UN General Assembly (2015) ‘Resolution adopted by the General Assembly on 25

WWF website ‘Which everyday products contain

September 2015’ http://www.un.org/ga/search/

palm oil?’ https://www.worldwildlife.org/pages/

view_doc.asp?symbol=A/RES/70/1&Lang=E

which-everyday-products-contain-palm-oil

USDA Foreign Agriculture Service website ‘PSD online’ https://apps.fas.usda.gov/psdonline/app/ index.html#/app/home accessed 22 February 2018 Voigt M et al (2018) ‘Global demand for natural resources eliminated more than 100,000 Bornean orangutans’ Current Biology https://doi.org/10.1016/j.cub.2018.01.053 Weisse M & Dow Goldman E (2017) ‘Global tree cover loss rose 51 percent in 2016’ 23 october 2017 World Resources Institute https://www.wri.org/blog/2017/10/ global-tree-cover-loss-rose-51-percent-2016 Wijaya A et al (2017) ‘Drivers of deforestation in Indonesia, inside and outside concessions areas’ 19 July 2017 World Resources Institute http:// www.wri.org/blog/2017/07/drivers-deforestationindonesia-inside-and-outside-concessions-areas Wilmar International (2013a) ‘No deforestation, no peat, no exploitation policy’ http://www.wilmarinternational.com/wp-content/uploads/2012/11/NoDeforestation-No-Peat-No-Exploitation-Policy.pdf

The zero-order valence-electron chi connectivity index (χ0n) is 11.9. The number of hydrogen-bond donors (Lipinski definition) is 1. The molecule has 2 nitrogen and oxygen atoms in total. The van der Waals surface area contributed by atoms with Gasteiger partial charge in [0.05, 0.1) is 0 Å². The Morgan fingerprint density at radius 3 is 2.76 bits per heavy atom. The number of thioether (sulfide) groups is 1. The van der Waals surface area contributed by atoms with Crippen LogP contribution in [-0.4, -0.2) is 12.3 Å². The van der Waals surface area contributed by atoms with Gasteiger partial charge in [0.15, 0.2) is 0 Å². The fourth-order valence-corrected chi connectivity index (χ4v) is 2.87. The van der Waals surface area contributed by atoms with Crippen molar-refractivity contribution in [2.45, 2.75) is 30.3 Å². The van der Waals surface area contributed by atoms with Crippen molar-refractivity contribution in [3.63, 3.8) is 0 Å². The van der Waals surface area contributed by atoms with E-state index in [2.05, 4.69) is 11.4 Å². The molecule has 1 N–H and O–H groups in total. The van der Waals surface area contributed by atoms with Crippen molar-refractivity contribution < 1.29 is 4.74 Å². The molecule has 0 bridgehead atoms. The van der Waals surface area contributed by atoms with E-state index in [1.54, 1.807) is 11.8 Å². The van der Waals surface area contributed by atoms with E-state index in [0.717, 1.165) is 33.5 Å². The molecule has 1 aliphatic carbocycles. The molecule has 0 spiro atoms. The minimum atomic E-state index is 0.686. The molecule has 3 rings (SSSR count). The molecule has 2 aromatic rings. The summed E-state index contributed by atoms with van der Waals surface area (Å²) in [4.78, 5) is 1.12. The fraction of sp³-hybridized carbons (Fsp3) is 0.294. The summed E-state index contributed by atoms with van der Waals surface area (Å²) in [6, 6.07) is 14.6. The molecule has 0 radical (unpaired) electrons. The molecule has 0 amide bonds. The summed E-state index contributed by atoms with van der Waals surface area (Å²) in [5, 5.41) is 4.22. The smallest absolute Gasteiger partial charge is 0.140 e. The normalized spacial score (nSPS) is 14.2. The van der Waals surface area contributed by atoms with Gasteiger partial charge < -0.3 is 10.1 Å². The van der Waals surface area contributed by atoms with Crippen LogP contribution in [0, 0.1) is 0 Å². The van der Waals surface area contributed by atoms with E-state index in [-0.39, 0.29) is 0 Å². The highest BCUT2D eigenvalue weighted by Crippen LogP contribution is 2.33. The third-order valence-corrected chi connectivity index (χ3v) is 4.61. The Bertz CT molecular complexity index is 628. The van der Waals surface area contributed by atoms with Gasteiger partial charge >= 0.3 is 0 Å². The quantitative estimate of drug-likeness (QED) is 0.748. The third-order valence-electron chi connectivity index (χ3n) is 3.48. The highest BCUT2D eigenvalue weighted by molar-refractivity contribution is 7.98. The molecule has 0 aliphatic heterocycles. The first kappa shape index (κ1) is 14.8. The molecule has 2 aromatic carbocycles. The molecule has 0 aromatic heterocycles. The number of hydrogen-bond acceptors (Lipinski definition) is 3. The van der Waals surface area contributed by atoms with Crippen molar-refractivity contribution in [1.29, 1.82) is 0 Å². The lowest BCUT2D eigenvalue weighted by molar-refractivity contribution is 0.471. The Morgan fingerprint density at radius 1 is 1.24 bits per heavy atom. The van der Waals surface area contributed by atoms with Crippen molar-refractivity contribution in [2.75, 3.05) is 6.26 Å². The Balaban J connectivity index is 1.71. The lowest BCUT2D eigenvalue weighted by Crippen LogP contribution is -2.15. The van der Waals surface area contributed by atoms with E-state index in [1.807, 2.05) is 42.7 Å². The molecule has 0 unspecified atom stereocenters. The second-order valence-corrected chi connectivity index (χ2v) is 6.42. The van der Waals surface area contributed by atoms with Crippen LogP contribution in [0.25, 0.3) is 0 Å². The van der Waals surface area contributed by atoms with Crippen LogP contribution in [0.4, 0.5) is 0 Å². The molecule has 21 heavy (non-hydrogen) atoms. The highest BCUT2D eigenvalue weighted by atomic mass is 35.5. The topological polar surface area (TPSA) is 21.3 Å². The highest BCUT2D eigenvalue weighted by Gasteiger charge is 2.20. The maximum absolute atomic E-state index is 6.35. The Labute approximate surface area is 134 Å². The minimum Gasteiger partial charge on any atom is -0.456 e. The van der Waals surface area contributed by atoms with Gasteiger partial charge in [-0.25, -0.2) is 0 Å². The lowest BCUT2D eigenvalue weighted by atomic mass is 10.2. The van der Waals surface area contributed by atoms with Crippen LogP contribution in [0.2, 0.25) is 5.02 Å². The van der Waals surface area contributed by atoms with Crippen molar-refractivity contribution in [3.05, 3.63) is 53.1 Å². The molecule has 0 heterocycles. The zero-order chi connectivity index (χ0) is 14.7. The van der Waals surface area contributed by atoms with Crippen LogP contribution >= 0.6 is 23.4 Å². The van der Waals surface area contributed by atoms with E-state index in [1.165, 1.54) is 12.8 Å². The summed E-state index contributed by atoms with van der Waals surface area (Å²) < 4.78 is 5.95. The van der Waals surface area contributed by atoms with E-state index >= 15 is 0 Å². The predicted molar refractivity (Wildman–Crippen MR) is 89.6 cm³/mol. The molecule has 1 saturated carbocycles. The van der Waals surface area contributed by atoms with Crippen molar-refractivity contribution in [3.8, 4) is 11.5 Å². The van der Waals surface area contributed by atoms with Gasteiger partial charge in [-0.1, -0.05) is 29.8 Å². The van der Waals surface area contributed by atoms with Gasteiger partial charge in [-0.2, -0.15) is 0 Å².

56


6 JUNE 2017, SORONG: FUNGI WIND THEIR WAY UP A RAINFOREST TREE TRUNK IN THE KALASOU VALLEY, SORONG DISTRICT, WEST PAPUA. ©SUKARNO/GREENPEACE

57


MARCH 2018 PUBLISHED BY GREENPEACE INTERNATIONAL OTTHO HELDRINGSTRAAT 5 1066 AZ AMSTERDAM THE NETHERLANDS WWW.GREENPEACE.ORG/MOMENTOFTRUTH 58

FRONT: MARCH 2013, SUNGAI PUTRI: A STRANDED ORANGUTAN CLINGS TO A SOLITARY TREE IN THE PT LADANG SAWIT MAS (PT LSM) CONCESSION WITHIN THE SUNGAI PUTRI PEATLAND LANDSCAPE OF KETAPANG DISTRICT, WEST KALIMANTAN. PT LSM IS CONTROLLED BY THE BUMITAMA GROUP, A MEMBER OF THE RSPO. INTERNATIONAL ANIMAL RESCUE INDONESIA RESCUED SEVERAL STARVING ORANGUTANS FROM THE OIL PALM CONCESSION AFTER BUMITAMA CLEARED EXTENSIVE AREAS OF THEIR RAINFOREST HABITAT. ©SABUGO/INTERNATIONAL ANIMAL RESCUE INDONESIA

Moment of Truth  

Time for brands to come clean about their links to forest destruction for palm oil

Moment of Truth  

Time for brands to come clean about their links to forest destruction for palm oil